At the end of I Thessalonians, Paul is exhorting his brethren to rejoice, pray and give thanks. Further down the list he tells the Thessalonians to “prove all things; hold fast that which is good.” Now, he’s not saying we should prove everything in the world in a scientific manner. He’s not even saying we should do proofs for geometry class. Remember those? Ugh. No, he’s saying we need to examine everything that comes into our life to see whether it is good (has valuable, Life-sustaining substance) or whether it is worthless (good for nothing).
How can we determine what is good? By comparing it to the Bible, of course. Sometimes, it doesn’t seem that easy, though, does it? One thing that really helps with those in-the-moment decisions is Bible memory. When you have to decide whether a decision is good or bad, having a Biblical foundation of memorized verses can help you make those split-second decisions. Another good way to determine what is good is to seek wise counsel from people who have been in similar situations, because they probably have the Biblical foundation for their decisions already figured out. They can help you find guiding principles for your decisions in Scripture.
What types of decisions might you face? Paul doesn’t limit what this proving applies to, so I think it’s fair to say that this process applies to every area of life: relational, spiritual, personal, financial, etc. Let’s look at some of those areas to see what the proving process looks like.
One guiding principle for the personal area of entertainment can be found in Psalm 101:3, “I will set no wicked thing before mine eyes.” Using this principle, you can prove that book you’re reading, that music you’re listening to, that youtube video you’re watching: is it promoting wickedness in your heart?
Psalm 1:1 says, “Blessed is the man that walketh not in the counsel of the ungodly, nor standeth in the way of sinners, nor sitteth in the seat of the scornful.” Most of our days are filled with people we have to be around at work, school, etc. However, who do you give your attention to during those times, and — perhaps, even more importantly — during your spare time? Who do you allow to influence you?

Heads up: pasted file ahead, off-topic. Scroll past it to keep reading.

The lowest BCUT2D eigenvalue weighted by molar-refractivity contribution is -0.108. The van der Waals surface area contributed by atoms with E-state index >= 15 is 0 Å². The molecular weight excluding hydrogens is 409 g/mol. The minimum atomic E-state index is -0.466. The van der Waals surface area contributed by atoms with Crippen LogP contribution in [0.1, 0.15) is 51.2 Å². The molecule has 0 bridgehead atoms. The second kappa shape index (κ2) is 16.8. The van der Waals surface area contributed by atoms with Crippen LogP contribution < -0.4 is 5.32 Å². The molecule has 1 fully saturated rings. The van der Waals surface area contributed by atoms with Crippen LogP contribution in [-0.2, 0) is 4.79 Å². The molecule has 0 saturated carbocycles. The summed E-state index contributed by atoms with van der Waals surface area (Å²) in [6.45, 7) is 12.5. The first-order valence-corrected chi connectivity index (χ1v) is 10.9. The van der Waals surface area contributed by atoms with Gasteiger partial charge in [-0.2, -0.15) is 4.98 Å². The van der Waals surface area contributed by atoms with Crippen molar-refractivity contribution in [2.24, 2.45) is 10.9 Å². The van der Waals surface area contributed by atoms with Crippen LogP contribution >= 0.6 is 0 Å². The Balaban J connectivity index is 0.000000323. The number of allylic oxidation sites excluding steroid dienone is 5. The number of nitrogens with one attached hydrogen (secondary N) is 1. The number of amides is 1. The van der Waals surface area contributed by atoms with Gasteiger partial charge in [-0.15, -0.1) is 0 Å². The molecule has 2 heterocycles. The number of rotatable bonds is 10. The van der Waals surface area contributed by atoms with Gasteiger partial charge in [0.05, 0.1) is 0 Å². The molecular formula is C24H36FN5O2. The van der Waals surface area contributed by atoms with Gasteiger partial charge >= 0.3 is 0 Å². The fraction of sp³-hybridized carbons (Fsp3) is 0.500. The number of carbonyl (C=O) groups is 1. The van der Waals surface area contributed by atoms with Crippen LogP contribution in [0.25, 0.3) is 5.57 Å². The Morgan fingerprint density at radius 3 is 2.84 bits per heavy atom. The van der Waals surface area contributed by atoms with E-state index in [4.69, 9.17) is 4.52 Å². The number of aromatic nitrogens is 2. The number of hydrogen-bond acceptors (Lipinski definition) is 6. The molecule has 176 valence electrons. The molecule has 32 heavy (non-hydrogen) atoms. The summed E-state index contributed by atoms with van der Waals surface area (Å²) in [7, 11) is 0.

Watch out for false teachers who claim to be preaching the gospel of Christ but water it down with man’s teaching. II Peter 2:17 and 18 say, “These are wells without water, clouds that are carried with a tempest; to whom the mist of darkness is reserved for ever. For when they speak great swelling words of vanity, they allure through the lusts of the flesh, through much wantonness, those that were clean escaped from them who live in error.” Does what they are saying really line up with all of Scripture or just that one verse they’re taking out of context? Do you really want to get your spiritual information from someone for whom the mist of darkness is reserved for ever?
These are just a few areas where the Bible can show you how to prove what is good and what is worthless in your life. Examine yourself and ask God to reveal areas you need to prove in your life. Dig into the Bible to find guiding principles and verses that you can internalize through Scripture memory. Weed out the worthless stuff and replace it with the good stuff. God only wants us to go through this proving process because He loves us and He wants to have the best that life has to offer.